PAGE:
2010 Mar 23rd

The Top 10 Questions to Ask When You’re Buying a Hoboken Condo

1.  Is this property in a flood zone?questionmark

If so, you may need extra insurance to get a mortgage.  You can confirm it with City Hall.  Being in a flood zone does not mean that the property necessarily floods.  Just that it is within the bounds of a designated flood zone.

2.  What did the seller pay?

This gives you a pretty good clue to how negotiable they may be.

3.  Is the seller “underwater”?

If he or she is going to have to bring some money to the closing table you should know that going in.

4.  Is the building professionally managed?

If not, who takes care of the finances, maintenance, trash and snow removal?

5.  Are there any special assessments or have there been any in the recent past?

If the building isn’t being run according to its budget or there were physical problems or repairs needed you would want to know.

6.  How much is in reserves?

Enough to run the building and replace items like the roof that have a limited useful life?

7.  What other units sold recently in the building?

Knowing what they sold for will be invaluable information when it comes to pricing yours.

8.  How many tenants are there as opposed to owner occupants?

This may matter for your mortgage but also may give you an indication as to how much the residents care about the upkeep of the building and it’s management.

9.  Are there any lawsuits or arbitration actions pending against the developer?

Pretty obvious that if there are, there must be an underlying problem.  It may be addressed and cured but what’s the cost?

10.  Who lives upstairs?

Unless you’re on the top floor, no matter how well built the building, noise can be an issue.  It doesn’t hurt to know who would be on either side of you, too.

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  1. bill

    Isn’t all of Hoboken in a flood zone?

    Also adding to who lives upstairs is you should know who lives down stairs.

    Having some one complain about you all the time for every foot step is almost as bad as dealing with stompers above you.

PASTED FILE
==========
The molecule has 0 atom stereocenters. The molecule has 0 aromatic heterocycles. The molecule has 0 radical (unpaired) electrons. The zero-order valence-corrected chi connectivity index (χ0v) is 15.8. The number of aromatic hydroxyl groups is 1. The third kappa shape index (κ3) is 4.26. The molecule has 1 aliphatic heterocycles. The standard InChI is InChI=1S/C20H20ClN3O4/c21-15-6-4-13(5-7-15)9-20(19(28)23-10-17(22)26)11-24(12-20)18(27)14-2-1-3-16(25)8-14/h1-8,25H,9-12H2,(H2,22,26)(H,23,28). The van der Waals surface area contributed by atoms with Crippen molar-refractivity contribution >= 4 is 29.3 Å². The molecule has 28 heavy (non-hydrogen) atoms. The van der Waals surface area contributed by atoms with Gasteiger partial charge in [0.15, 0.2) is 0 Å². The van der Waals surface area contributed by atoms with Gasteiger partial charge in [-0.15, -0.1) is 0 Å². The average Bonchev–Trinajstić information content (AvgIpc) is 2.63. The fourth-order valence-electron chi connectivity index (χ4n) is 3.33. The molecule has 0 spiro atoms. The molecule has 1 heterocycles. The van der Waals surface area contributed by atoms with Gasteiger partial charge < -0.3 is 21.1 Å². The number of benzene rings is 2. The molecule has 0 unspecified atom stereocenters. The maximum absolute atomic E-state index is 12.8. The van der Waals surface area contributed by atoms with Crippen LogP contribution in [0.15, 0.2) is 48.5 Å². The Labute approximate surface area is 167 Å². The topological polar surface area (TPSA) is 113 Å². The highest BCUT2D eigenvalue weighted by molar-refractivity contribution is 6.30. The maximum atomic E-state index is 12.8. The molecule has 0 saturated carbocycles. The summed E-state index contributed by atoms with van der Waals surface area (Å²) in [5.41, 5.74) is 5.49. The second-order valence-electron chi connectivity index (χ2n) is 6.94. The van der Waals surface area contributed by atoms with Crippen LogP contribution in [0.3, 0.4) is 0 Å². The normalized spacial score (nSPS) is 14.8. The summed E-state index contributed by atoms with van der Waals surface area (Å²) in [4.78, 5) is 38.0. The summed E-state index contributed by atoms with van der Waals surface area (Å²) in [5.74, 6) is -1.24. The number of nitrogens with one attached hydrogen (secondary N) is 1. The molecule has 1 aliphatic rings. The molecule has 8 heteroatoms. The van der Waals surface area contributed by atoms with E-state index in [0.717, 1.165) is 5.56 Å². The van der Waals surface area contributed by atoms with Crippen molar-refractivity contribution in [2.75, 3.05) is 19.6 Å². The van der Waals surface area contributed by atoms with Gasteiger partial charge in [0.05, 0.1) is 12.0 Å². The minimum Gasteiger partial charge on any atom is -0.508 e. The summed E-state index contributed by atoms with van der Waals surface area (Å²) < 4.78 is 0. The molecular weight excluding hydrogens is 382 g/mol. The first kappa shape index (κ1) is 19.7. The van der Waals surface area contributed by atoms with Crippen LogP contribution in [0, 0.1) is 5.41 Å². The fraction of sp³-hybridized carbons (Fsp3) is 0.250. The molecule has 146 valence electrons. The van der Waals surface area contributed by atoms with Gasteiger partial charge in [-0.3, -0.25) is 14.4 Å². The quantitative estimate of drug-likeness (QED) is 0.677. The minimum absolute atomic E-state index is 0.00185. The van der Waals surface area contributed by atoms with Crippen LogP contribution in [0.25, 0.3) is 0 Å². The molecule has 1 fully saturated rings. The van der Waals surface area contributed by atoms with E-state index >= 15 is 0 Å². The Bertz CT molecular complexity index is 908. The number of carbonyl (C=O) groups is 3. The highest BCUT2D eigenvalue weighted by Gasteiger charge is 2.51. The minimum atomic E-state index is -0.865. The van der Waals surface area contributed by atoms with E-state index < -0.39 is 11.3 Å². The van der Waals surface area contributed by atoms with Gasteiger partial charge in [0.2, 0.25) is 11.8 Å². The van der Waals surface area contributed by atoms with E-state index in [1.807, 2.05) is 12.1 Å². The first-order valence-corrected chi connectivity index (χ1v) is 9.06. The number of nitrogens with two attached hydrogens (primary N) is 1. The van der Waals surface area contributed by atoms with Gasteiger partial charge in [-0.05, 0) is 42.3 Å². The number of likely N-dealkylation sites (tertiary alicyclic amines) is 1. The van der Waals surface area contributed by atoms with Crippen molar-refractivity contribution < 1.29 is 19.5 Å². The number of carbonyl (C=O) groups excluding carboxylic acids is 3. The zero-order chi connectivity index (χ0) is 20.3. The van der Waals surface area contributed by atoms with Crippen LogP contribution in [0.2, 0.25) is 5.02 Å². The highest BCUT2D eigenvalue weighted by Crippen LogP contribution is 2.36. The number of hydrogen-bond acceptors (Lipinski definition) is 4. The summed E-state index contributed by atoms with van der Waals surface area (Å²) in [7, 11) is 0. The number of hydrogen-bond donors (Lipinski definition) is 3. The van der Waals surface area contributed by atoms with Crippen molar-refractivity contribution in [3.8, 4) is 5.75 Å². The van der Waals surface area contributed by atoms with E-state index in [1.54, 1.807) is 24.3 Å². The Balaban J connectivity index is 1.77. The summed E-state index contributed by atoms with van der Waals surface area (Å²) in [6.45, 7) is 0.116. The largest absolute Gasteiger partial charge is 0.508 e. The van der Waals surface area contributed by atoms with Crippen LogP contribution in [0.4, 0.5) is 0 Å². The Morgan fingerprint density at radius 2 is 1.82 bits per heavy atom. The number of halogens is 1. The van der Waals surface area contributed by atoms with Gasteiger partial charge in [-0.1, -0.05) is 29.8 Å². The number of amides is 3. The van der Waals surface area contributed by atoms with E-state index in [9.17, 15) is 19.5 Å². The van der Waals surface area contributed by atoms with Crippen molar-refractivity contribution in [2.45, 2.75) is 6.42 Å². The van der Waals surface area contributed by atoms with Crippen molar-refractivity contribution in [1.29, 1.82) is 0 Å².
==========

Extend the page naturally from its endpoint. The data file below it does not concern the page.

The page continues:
2. whynot

    bill – welcome to living in a city! also, not all of the hoboken is in a flood zone – it really just effects you HOA fees. unless you’re really in a FLOOD area.

  3. boken

    3. Is the seller “underwater”?

    If he or she is going to have to bring some money to the closing table you should know that going in.

    How will this affect your bidding?

    In terms of living upstairs, should you knock on the door on top of you?

  4. bill

    Boken – if they are under water you are not only negotiating with the seller but potentially also the bank.

    adds a whole other level of hassle to getting a bid accepted and making it through closing

  5. bz

    Here’s the map of Hoboken Flood Zones (2007): http://whatsupwithhoboken.com/HobokenFloodZones.pdf
    As Lori mentioned that living in the flood zone doesn’t mean your building will be soaked every time it rains. But you do see the flood insurance take a noticeable portion of your condo dues.

  6. Lori

    Bill – not exactly. There are sellers who are ‘underwater’ but they have been making timely mortgage payments. There is no bank involvement if they plan to pay off the full mortgage amount at closing. They will have to bring money to the closing table to do so making them, perhaps, less negotiable than someone selling at a profit. Only if the underwater seller is behind in mortgage payments, has approached his or her lender about it, and is doing a short sale would the bank be involved. Also, a short sale doesn’t mean that this seller couldn’t pay off the mortgage, just that he or she won’t.

  7. bill

    Lori – I did say “potentially”

  8. Craig